UN High Commissioner for Human Rights, Zeid Ra’ad Al Hussein, describes the Guiding Principles as “the global authoritative standard, providing a blueprint for the steps all states and businesses should take to uphold human rights.” They have been widely drawn upon in standard setting by other international organizations, governments, businesses, law societies including the International Bar Association, and even FIFA, the global governing body of football. The China Chamber of Commerce of Metals, Minerals & Chemical Importers & Exporters has issued detailed recommendations for the overseas conduct of Chinese mining companies based on the UN Guiding Principles. The Indian government’s Voluntary National Guidelines embrace key elements of the UN Principles, and its top 500 listed companies must report against how they respect human rights. Among the G20, Germany, Italy, the UK and the US have issued National Action Plans to implement the Guiding Principles. Argentina, Brazil, Indonesia, Japan and Mexico have committed to do so or already have begun the processes.
These examples demonstrate that a growing number of governments, businesses and other actors recognize how the UN Guiding Principles can play a central role in achieving socially sustainable business – and by extension – sustainable development.
First, the Guiding Principles help companies to identify human rights risks along their entire supply chains, through an approach that reduces harm and creates social value. They do so by outlining the components of a human rights due diligence process enabling companies to manage the adverse impacts on people of their own conduct and their business relationships. The components include companies assessing potential and actual impacts, and acting on that information.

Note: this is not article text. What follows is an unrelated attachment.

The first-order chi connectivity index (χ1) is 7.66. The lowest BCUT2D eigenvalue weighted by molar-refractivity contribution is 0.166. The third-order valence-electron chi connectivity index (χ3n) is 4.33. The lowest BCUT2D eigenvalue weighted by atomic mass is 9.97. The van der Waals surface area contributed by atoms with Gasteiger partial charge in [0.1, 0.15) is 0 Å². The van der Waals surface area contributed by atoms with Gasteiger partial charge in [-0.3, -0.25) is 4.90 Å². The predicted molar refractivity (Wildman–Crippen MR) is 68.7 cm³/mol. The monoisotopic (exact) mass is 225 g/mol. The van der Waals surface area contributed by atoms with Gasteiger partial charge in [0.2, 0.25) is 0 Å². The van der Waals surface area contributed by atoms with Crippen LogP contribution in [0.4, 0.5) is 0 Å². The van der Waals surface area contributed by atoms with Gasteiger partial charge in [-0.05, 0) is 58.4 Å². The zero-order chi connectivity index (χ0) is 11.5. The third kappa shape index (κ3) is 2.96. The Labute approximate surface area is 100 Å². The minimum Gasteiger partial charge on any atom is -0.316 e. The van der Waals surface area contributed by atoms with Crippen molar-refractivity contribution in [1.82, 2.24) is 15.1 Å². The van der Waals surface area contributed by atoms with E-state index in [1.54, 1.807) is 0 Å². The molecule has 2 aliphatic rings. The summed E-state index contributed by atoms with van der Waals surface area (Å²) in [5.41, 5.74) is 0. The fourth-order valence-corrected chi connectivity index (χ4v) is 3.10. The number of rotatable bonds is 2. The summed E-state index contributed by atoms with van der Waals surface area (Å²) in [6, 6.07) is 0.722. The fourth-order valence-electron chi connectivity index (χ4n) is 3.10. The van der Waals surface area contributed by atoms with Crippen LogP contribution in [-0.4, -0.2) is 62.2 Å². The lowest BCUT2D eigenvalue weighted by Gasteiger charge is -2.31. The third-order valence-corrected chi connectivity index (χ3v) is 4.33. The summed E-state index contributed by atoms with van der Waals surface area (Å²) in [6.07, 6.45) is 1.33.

Second, the Guiding Principles highlight the many ways in which governments can incentivize responsible business conduct and protect people from human rights abuse by business. This requires a smart mix of policies at the legislative and regulatory levels, as well as governments taking these factors into account when they support or otherwise do business with business.
Third, the Guiding Principles identify key means through which both business and governments need to ensure access to effective grievance procedures and remedy for the inevitable scenarios where people – typically the poorest and most vulnerable – suffer the results of abusive business practices. This involves judicial and non-judicial state-based processes, as well as operational level grievance mechanisms companies can establish or participate in.
In short, the Guiding Principles provide a roadmap for helping to bridge the governance gaps and imbalances that must be addressed for global supply chains and globalization itself to become socially sustainable.
Much is at stake for countries and people. But we can make globalization work for all by putting human dignity at its center. And you, as member states of the G20, have a unique opportunity to take the lead by supporting action on the important agenda that is before you at today’s session, and urging businesses and governments to advance the further implementation of the Guiding Principles.
Thank you, and once again the very best wishes for success.